Little Witch Nobeta by Pupuya Games
In Little Witch Nobeta by Pupuya Games, you play as the magic-slinging witch known as Nobeta.
Nobeta starts the game with no recollection of who she is. With the help and guidance of a mysterious black cat, she sets off to explore a castle with hopes to find out about herself and the mystery around the creature-infested castle.
The narrative is spare but has enough depth that I was legitimately invested.
Existentialist Anime Action
Roaming the castle, Nobeta comes across creatures who seem to be manifested with an added consciousness. They are alive but struggle with their existence. It reminded me a lot of a theme found within NieR:Automata‘s narrative.
At times, it’s purposefully vague to keep things more mysterious, but overall the narrative did keep me engaged. From the surly black cat to the castle’s confused inhabitants, I was invested and wanted to learn more.
The game plays like a mix of Dark Souls and third-person shooter.
It’s more reliant on positioning and lining up shots than taking cover. In this regard, it feels more fast-paced than most cover-based games. Managing the stamina bar and recharging mana is essential in order to succeed.
You also have different types of magic types at your disposal – Arcane, Lightning, Fire and Ice – each with their own projectile type and strengths. Magic projectiles can also be charged for a more devastating amount of damage.
The combat feels really satisfying. Pulling off charged attacks, dodging and using melee all feel great.
Combat isn’t as free-flowing as something like Bayonetta, but it’s a bit more slower-paced than Dark Souls. I think the developers nailed it, and that’s a good thing since combat is the backbone of this experience.
Lonely Hallways and Brutal Bosses
The castle itself is made up of mostly a bunch of small rooms and hallways. There are a few light puzzles and some platforming, but overall it’s fairly linear.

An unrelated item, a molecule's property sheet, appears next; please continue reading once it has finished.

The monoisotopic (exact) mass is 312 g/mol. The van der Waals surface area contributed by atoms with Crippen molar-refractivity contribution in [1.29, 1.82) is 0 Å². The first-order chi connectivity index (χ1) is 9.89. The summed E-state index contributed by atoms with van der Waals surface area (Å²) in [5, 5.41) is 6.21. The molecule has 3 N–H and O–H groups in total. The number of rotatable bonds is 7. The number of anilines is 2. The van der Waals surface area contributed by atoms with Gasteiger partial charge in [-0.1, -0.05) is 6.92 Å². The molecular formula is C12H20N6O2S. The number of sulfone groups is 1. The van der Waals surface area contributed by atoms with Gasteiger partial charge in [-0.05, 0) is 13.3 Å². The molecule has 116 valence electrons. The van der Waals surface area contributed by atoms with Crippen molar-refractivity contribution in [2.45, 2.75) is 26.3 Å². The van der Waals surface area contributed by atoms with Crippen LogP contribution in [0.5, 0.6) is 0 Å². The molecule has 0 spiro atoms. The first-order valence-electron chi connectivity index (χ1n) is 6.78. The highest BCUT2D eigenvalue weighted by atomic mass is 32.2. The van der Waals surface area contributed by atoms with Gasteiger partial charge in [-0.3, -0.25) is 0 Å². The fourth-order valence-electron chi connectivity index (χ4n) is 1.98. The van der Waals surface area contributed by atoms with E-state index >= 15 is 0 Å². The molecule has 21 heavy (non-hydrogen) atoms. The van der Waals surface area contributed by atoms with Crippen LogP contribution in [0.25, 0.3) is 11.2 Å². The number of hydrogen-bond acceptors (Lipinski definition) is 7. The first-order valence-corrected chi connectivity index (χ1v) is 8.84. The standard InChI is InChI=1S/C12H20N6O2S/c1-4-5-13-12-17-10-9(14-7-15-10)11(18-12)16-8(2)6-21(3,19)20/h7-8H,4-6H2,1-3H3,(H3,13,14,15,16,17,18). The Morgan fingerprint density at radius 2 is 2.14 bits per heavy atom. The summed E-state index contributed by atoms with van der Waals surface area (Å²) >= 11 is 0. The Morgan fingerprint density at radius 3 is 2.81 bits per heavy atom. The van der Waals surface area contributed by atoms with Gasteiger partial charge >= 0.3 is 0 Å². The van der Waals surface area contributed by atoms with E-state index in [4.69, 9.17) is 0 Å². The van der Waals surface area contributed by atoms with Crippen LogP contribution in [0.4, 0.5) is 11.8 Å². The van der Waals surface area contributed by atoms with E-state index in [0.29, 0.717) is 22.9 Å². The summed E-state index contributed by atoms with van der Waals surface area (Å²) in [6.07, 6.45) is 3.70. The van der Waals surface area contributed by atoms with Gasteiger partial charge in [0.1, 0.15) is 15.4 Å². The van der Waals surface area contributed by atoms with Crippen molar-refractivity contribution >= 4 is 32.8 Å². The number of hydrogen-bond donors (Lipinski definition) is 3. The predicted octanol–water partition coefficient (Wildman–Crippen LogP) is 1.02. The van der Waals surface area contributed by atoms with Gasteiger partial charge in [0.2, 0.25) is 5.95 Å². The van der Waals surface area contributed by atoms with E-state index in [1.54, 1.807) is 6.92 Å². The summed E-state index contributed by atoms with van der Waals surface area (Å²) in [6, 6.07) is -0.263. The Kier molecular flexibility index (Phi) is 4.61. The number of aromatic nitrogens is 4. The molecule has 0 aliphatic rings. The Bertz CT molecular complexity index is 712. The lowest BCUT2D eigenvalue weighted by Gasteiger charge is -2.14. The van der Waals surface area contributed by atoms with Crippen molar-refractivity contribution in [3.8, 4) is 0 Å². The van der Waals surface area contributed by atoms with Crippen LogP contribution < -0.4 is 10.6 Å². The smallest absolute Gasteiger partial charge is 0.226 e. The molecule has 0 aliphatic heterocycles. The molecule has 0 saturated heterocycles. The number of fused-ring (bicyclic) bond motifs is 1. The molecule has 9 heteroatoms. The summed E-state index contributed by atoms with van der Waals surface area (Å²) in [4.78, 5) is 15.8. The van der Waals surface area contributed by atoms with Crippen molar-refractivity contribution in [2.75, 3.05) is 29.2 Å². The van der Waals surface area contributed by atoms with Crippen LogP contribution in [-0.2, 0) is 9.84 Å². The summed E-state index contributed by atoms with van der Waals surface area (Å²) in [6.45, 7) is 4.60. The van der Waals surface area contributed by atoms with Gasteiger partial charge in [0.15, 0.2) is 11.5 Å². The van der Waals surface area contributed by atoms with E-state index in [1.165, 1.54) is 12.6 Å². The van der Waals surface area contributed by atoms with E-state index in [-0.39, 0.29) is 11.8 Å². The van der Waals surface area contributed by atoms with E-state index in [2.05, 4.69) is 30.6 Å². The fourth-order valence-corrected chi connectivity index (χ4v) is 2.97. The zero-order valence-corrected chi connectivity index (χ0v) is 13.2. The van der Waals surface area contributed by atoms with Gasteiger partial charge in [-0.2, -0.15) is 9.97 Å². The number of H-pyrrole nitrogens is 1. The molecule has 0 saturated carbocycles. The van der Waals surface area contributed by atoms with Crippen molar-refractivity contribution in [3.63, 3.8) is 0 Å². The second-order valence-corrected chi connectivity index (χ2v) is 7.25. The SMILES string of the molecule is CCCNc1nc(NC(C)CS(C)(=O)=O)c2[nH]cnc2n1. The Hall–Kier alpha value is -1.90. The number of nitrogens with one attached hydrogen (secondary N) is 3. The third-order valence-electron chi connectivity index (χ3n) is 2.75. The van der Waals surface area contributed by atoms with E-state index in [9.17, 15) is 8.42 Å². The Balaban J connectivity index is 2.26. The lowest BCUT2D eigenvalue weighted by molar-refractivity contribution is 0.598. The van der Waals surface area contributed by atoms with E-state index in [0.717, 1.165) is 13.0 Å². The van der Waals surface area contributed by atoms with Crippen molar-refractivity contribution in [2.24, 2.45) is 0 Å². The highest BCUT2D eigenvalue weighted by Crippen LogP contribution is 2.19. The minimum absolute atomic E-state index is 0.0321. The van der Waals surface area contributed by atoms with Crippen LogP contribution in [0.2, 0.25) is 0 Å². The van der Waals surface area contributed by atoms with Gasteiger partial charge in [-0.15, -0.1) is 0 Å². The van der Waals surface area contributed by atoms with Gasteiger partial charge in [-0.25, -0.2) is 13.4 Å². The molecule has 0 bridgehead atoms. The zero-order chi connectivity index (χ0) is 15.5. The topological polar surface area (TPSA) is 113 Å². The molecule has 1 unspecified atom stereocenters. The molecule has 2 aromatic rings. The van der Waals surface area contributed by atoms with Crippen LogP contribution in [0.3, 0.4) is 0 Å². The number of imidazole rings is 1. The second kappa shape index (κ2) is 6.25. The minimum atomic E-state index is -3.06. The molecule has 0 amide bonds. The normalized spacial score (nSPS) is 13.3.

Environmental detail is sparse but still atmospheric. Lights glow just enough to make for desolate rooms. Creature corpses litter some areas with great effect. Ultimately, whether intentional or not, its sparseness I think fits perfectly with the game’s narrative theme of loneliness.
Areas do end up feeling familiar, as there isn’t much environmental variety, but this could just be what the first area of the castle looks like, since the game is still unfinished.
Aside from light platforming and small puzzles, the game also has a couple of boss fights, which are the true test of skill in Little Witch Nobeta.
Boss fights require you to have restorative items and properly leveled statistics. Much like in Dark Souls, you can level up a number of things, like mana capacity, health and projectile charge speed. Leveling can be done by collecting souls of fallen enemies. The ability to level up any way you want is always a nice touch, allowing players to tailor the game to their strengths.
Visually, Little Witch Nobeta looks fantastic. Everything from character models to animations is very polished.
Nobeta herself is very expressive, which breathes more life into cut-scenes. Enemy designs also shine, because there is a nice variety of enemy types to fight. One of my favorites is a charging, giant-knife-wielding doll.
Torch-lit corridors along with rubble-infested rooms make for a nice atmosphere, as well.
What also does wonders for molding a great atmosphere is the game’s fantastic soundtrack by Oli Jan. Particularly moody but catchy tunes make the castle a joy to explore. Echoed piano keys, harps and other moody string instruments give the tracks a nice mixture of somber and mysterious tunes. The game features some of my favorite tracks I’ve heard all year.
Little Witch Nobeta is a wickedly fun game, thanks to great combat and an intriguing narrative. It shows a lot of promise, and I’m looking forward to how it progresses.
The only downside is that the game took me only around four hours to complete, but I think it’s safe to say that there is still a lot more content the developers want to add to the game.
If you’re a fan of third-person games and don’t mind the Dark Souls influences, then by all means give this game a chance.
Little Witch Nobeta is available via Early Access on Steam.
Check out the official trailer for Little Witch Nobeta below: